About Us

SENS:

The School of English for Engaged Social Service (SENS) is a place for learning English as a tool for leadership, self-cultivation, and social transformation. It is a three-month course that takes place annually from January to April at the Wongsanit Ashram near Bangkok.

How to Cultivate Leadership

It is very difficult to set a life direction or to lead others if you are doubtful or unsure of your own voice, of your own value, or of your own place in the world. Mindful and compassionate leadership is urgently needed in the world at this time, yet many of us are in fact doubtful.

In SENS we recognize that this doubt is widespread, for many reasons. It is a doubt that can be especially deep for women, for members of minority ethnic groups or oppressed nationalities, or for those who grew up in challenging circumstances. Yet we know on principle and from experience that every human being who receives the necessary support has the potential for profound leadership. What is that necessary support?

Five kinds of support we try to provide in the SENS program are:

  1. Appreciation and Listening. We do everything we can to appreciate the beauty and goodness of each participant in the course, as they are when we first meet them, blemishes and all. We do this by appreciating them verbally, by soliciting their stories and opinions, and by listening to them with genuine respect and thoughtful attention. We de-emphasize critique because everyone has been criticized and corrected so much that they become overly watchful of what they do, fearful that they won’t do something right… or worse, that they could never be right enough. We think our students, like all of us, need to be reminded of what is already right. Once they know we genuinely see their goodness and beauty, it is quite easy for them to accept suggestions, critiques, and corrections when needed.
  2. Confidence. Secondly, we demonstrate our confidence in the students by assuming and stating that they all have the potential to be leaders in some social sphere or another. Our view is that all human beings can develop the qualities of genuine leaders, such as integrity, kindness, flexibility, and a willingness to think about the good of everyone. We begin by acknowledging the ways in which students already manifest these qualities to varying degrees. And we consistently affirm to the students that they can do things they may be afraid to try.
  3. Inspiration Towards Leadership. Our aim throughout the course is to provide alternative and approachable models of leadership that are based on peer relations and mutual respect, rather than on hierarchical relationships. In the work team, we do our best to practice a kind of leadership that is strong in setting a tone and in doing what needs to be done for the success of our learning project, while also allowing ourselves to be vulnerable and accepting that we too will make mistakes. We take students on field trips to meet individuals who are outstanding leaders in one dimension or another, and students interact with them through interviews and discussions in a small group setting. In this way, we support the students’ moral imaginations, for as they see the good that others have done, often against terrible odds, they begin to have a larger picture of what they too could do. Through workshops, our students work closely for two or three-day periods with individuals who offer their skills in direct support of the students. Those experiences also clearly inspire the students to consider more deeply how they themselves could lead, train, or facilitate small groups. Finally, we ask the students to do research and give a presentation on a leader they would like to emulate.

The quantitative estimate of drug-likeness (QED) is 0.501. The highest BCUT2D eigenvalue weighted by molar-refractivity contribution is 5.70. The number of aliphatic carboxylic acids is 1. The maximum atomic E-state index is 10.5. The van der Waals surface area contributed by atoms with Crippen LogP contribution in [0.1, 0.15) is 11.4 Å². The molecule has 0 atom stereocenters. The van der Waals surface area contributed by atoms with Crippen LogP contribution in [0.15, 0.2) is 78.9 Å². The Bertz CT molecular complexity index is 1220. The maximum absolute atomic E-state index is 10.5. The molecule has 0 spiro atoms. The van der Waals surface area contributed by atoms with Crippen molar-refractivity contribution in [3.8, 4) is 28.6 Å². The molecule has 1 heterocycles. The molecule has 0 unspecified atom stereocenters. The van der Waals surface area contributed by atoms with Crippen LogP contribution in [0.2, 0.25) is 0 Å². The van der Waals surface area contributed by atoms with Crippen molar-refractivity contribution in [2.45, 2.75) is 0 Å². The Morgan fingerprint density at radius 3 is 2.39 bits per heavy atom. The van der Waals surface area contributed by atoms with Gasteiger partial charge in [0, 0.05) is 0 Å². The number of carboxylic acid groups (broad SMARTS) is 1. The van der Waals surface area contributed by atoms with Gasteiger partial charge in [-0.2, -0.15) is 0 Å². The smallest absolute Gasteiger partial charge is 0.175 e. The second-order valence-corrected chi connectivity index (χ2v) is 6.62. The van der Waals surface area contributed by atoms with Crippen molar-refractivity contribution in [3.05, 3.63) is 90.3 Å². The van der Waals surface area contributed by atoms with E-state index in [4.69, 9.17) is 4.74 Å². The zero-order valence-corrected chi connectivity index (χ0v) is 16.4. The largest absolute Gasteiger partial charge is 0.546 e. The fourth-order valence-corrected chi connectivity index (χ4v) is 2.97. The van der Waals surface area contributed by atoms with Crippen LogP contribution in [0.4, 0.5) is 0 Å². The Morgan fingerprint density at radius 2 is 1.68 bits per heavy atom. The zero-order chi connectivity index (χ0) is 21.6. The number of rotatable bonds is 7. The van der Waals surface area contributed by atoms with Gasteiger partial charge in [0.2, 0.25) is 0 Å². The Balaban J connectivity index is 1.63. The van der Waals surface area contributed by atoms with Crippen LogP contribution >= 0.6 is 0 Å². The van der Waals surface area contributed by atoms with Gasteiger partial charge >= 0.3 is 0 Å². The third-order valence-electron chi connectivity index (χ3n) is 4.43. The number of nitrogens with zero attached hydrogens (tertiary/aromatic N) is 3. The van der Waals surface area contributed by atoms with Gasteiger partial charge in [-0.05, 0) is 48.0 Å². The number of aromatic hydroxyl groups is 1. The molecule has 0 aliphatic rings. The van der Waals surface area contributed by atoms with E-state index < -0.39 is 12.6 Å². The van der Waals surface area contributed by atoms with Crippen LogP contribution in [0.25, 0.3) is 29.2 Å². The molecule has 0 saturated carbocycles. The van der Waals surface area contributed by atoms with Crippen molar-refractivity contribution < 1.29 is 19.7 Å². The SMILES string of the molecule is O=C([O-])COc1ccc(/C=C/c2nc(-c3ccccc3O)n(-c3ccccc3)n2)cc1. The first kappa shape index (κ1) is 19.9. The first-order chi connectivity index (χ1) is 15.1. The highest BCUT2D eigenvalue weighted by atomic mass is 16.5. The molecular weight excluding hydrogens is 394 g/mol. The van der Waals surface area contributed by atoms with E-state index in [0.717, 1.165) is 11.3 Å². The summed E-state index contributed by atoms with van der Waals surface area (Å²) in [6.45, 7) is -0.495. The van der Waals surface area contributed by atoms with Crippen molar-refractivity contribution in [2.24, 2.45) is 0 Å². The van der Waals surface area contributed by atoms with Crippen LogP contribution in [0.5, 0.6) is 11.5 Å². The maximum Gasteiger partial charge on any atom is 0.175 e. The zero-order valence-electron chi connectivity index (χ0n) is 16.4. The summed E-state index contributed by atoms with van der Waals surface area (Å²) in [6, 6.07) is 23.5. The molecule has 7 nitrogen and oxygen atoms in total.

1. Demonstrating the Need for Authentic Leaders. Our inspiration towards a new kind of leadership is strengthened by our exploration with the students of the major crises facing humanity at present. These crises include climate change, severe social inequality, the difficulty of realizing genuine democracy, and the use of violence as a method of attaining social or political goals. Students are further motivated to step up and take leadership when they see how dire the situation is, and the extent to which many established leaders ignore or downplay the seriousness of these threats.
  2. Tracking the Growth of Each Participant. Finally, we make an effort to get to know each of the participants in the course well enough to know what kind of support each one specifically needs. We try to keep track of their personal growth throughout the course so that they can overcome even very personal and subtle but persistent obstacles. In doing so we build on ancient forms of mentorship that require the teacher to be aware of the particular needs and difficulties of each student, and to take the time to devise a plan and to respond appropriately. In this way, we challenge the impersonal and distant character of some forms of contemporary teaching. We also hope to model what we regard as a deeper form of solidarity in the teacher’s commitment to the student and to make this kind of leadership seem normal, desirable, and attainable to the students.

Learning how to integrate these five kinds of support most effectively for each new group of participants is a process that is at the heart of what we do. It requires that we continue to fine-tune when we succeed and seek to understand and devise alternative strategies when outcomes are not what we had hoped for. 

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